Originally posted by: Stiganator
I need to run an experiment that involves measuring very small signals (pV-mV). The space prevents me from creating a big cage. I'm wondering a couple of things.
How much does the mesh size matter? Is a piece of metal ideal or is a mesh of ~100/inch sufficient? I'm assuming copper will be the best bet.
What about imperfections? If I can only cover 5 sides with just a few holes for cords will I still see a large reduction in noise or does it need to be fully enclosed?
The previous response had things mostly right, though for one thing the general rule is that if the hole size is much *LESS* than a wavelength (e.g. 1/40th wavelength) then it'll be very effective at blocking EM fields of that wavelength.
Really it all depends on how quickly in space (past the hole) you want the E/M fields to be attenuated, and how high the attenuation loss must be. The smaller the hole the less energy passes through it and thus the smaller the re-radiated field on the other side becomes the more quickly with distance from the hole.
Any hole, seam, discontinuity, slot, etc. in the enclosure acts as an antenna source of radiation and it'll be radiating a new E/M field beyond it due to its scattering of the incident radiation and its resonance with the incident E/M fields.
A solid piece of metal is a more ideal shield than a uniformly perforated one, though a uniformly perforated one with holes well less than a wavelength will be OK in many cases especially if the shield is very large and distant relative to the sensitive receiving nodes inside the shield.
Generally faraday cages of non-magnetic metals (e.g. copper, aluminium) are not substantially effective at reducing the flux of static or low frequency magnetic fields at all! To shield magnetic field fluctuations you'll want a good thick shield of some ferrous type of metal like Iron or at least Mu Metal so the magnetic flux will mostly travel through the high permeability shield material and little will remain in the space interior to the shield.
A seam / slot in a shield even if that seam is soldered or pressed together can dramatically worsen the performance of a Faraday cage. If it interrupts current paths (e.g. it is at right angles to the current direction) then it'll act as a large impedance discontinuity at high frequencies and become essentially a radiating antenna.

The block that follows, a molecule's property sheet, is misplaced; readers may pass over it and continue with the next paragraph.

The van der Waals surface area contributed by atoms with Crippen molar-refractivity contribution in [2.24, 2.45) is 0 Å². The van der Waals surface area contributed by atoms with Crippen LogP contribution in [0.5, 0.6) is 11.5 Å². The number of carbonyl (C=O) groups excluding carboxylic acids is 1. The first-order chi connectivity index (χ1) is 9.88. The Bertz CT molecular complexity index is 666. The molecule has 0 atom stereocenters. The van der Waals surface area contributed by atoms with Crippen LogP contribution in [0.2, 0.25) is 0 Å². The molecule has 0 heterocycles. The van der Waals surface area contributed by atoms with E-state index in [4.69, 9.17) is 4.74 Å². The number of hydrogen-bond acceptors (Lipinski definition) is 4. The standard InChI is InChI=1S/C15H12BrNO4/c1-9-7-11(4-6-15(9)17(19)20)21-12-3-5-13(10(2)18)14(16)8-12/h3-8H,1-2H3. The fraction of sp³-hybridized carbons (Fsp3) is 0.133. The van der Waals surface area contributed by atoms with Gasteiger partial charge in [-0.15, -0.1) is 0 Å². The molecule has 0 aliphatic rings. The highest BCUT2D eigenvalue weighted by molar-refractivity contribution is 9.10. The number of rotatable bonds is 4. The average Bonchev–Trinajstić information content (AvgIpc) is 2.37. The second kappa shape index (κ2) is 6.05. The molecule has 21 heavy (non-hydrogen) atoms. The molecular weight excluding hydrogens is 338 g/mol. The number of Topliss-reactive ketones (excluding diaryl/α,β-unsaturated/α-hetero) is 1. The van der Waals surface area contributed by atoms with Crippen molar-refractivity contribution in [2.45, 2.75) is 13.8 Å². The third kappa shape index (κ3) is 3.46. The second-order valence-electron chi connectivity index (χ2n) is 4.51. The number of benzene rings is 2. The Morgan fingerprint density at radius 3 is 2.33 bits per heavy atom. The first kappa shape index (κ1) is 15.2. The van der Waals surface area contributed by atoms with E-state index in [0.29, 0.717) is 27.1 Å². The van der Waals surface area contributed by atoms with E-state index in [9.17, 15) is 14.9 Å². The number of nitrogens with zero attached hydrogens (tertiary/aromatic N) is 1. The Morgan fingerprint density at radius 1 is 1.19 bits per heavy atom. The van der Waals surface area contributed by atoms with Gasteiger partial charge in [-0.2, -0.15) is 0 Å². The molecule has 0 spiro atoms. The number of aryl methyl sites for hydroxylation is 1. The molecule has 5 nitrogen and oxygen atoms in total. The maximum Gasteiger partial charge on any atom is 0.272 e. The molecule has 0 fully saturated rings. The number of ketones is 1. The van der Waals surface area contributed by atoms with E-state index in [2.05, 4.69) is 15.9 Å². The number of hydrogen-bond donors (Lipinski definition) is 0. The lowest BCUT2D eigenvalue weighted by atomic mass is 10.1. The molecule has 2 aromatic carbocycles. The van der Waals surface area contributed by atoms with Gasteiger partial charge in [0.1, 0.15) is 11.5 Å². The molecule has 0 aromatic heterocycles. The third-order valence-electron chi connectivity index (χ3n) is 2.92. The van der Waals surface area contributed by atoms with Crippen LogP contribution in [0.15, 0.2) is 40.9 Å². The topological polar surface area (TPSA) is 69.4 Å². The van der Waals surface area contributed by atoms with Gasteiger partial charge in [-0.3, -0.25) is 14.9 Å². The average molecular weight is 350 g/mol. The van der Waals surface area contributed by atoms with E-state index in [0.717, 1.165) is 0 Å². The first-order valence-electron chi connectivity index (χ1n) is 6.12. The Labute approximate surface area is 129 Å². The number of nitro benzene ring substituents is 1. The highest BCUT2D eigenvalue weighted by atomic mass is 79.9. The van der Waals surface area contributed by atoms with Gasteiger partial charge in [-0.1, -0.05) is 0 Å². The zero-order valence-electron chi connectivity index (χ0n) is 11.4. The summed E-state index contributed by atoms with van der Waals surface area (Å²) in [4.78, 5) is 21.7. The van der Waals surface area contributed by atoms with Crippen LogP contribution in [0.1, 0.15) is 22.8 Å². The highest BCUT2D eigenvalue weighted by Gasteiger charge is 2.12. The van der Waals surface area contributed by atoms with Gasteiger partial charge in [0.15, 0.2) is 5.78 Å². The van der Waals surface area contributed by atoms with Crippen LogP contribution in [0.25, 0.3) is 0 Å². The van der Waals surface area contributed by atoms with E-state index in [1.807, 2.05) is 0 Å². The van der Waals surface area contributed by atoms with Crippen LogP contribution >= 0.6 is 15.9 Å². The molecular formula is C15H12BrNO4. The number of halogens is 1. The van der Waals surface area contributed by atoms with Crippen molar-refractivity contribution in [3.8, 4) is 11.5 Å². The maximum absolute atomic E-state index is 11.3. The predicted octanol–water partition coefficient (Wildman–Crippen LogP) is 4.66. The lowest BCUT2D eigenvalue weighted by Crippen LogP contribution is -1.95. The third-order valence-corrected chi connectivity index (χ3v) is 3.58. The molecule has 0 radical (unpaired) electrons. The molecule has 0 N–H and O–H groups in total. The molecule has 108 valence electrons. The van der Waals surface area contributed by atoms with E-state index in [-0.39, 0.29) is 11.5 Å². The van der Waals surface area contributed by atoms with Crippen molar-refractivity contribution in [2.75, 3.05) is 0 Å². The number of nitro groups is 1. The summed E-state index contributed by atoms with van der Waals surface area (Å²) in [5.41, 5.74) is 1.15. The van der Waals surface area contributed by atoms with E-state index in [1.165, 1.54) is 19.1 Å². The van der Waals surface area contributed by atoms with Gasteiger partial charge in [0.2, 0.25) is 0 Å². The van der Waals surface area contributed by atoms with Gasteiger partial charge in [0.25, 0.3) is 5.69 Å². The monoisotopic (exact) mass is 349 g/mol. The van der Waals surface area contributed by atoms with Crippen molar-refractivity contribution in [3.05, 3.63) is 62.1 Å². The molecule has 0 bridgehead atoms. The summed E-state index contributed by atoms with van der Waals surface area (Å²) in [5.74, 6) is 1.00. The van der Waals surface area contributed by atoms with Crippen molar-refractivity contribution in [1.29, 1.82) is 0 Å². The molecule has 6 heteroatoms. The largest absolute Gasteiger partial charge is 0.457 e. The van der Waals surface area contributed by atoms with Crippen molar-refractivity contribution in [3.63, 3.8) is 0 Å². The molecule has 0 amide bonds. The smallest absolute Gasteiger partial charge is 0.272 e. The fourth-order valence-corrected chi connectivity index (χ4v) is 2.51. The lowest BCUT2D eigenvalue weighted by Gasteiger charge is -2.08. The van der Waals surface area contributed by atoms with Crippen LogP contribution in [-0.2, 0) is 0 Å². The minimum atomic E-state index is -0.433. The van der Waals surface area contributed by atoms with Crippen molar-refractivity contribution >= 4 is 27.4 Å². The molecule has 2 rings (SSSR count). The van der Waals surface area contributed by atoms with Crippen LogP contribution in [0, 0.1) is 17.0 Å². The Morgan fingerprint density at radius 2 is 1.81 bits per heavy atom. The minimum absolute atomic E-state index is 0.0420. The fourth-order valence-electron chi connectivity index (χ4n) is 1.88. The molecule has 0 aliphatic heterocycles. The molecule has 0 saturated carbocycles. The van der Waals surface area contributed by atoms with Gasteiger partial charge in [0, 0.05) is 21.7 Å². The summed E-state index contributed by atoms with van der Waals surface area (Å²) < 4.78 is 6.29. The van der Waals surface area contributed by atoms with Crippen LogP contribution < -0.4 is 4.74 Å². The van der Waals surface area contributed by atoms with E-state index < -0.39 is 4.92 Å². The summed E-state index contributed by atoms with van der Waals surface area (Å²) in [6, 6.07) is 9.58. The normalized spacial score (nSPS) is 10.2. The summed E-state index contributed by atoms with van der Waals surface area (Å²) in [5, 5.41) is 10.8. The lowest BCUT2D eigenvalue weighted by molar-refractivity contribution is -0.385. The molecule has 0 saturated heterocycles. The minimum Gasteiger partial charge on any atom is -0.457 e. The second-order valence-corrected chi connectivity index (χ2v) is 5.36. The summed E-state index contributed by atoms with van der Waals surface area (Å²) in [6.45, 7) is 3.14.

If it is oriented in parallel to the direction of current flow, however, it will have insignificant effect on the shielding quality even if it is relatively long. Of course for incident fields of random orientations, wide band frequencies you don't know what direction the current will travel in.
Many times some of the worst noise sources of low level measurements, however, are not from E/M fields external to the apparatus, but are due to the noise of the apparatus itself -- e.g. ripple on the power supply lines being converted into noise in the measured signal, crosstalk between high level signals in the apparatus and low level signals, et. al.
Also keep in mind for AC fields of moderate frequencies there's a factor known as "skin depth" that relates to the conductivity of the conductor and the frequency of current. It takes several times one skin depth distance into the interior of the conductor before an AC signal flowing on one side of the conductor diminishes significantly inside the depth of the conductor. So ideally for noise sources in the 10's of kHz up to infinity frequency range your shield thickness and conductivity will be chosen to be at least 5-10 skin depths thick at the noise frequencies of interest. A couple of inches of thickness of copper shield wall is pretty good against even very low frequency signals. However a copper foil of 1/1000" thickness will be at best of modest usefulness against a long wave noise signal in the AM broadcast band, for instance.
In copper, the skin depth at various frequencies is shown below.
60 Hz 8.57 mm
10 kHz 0.66 mm
100 kHz 0.21 mm
1 MHz 66 µm
10 MHz 21 µm
Generally proper engineering of your enclosed circuit and wiring can help to minimize its responsivity to undesired fields which are present in its environment. Proper use of well balanced twisted pair differential circuits, coaxial/twinaxial cables, keeping any sensitive wiring very SHORT, reducing circuit loop enclosed areas to minimize B/H field pickup, reducing curcuit wire lengths to reduce E field pickup, keeping impedances very low if possible, moving sensitive nodes far from noise sources, using distinct low noise power/ground networks, using proper filtration to minimize signal response at unnecessarily low/high frequencies, et. al. all may help a great deal.